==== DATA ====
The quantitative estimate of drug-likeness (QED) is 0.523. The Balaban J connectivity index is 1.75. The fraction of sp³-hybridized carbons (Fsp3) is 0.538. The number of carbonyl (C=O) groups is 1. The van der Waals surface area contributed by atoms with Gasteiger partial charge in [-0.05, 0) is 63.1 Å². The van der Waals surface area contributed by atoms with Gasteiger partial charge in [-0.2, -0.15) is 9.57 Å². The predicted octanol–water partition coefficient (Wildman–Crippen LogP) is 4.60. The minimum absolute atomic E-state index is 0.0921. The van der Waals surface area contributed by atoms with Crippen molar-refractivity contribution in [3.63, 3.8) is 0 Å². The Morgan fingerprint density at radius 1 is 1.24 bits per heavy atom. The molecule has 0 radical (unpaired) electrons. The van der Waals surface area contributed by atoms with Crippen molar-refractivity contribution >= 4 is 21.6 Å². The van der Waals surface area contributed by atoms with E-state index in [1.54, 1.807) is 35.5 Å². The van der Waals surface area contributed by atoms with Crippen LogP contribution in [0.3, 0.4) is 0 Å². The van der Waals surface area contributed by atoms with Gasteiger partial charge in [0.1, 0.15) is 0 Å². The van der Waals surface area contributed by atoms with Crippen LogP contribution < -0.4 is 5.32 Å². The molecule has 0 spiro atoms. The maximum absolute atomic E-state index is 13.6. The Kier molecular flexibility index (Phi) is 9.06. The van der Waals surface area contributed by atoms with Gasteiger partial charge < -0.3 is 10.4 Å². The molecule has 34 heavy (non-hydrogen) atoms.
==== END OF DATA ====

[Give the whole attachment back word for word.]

The quantitative estimate of drug-likeness (QED) is 0.523. The Balaban J connectivity index is 1.75. The fraction of sp³-hybridized carbons (Fsp3) is 0.538. The number of carbonyl (C=O) groups is 1. The van der Waals surface area contributed by atoms with Gasteiger partial charge in [-0.05, 0) is 63.1 Å². The van der Waals surface area contributed by atoms with Gasteiger partial charge in [-0.2, -0.15) is 9.57 Å². The predicted octanol–water partition coefficient (Wildman–Crippen LogP) is 4.60. The minimum absolute atomic E-state index is 0.0921. The van der Waals surface area contributed by atoms with Crippen molar-refractivity contribution in [3.63, 3.8) is 0 Å². The Morgan fingerprint density at radius 1 is 1.24 bits per heavy atom. The molecule has 0 radical (unpaired) electrons. The van der Waals surface area contributed by atoms with Crippen molar-refractivity contribution >= 4 is 21.6 Å². The van der Waals surface area contributed by atoms with E-state index in [1.54, 1.807) is 35.5 Å². The van der Waals surface area contributed by atoms with Crippen LogP contribution in [0.3, 0.4) is 0 Å². The van der Waals surface area contributed by atoms with Gasteiger partial charge in [0.1, 0.15) is 0 Å². The van der Waals surface area contributed by atoms with Crippen LogP contribution < -0.4 is 5.32 Å². The molecule has 0 spiro atoms. The maximum absolute atomic E-state index is 13.6. The Kier molecular flexibility index (Phi) is 9.06. The van der Waals surface area contributed by atoms with Gasteiger partial charge < -0.3 is 10.4 Å². The molecule has 34 heavy (non-hydrogen) atoms.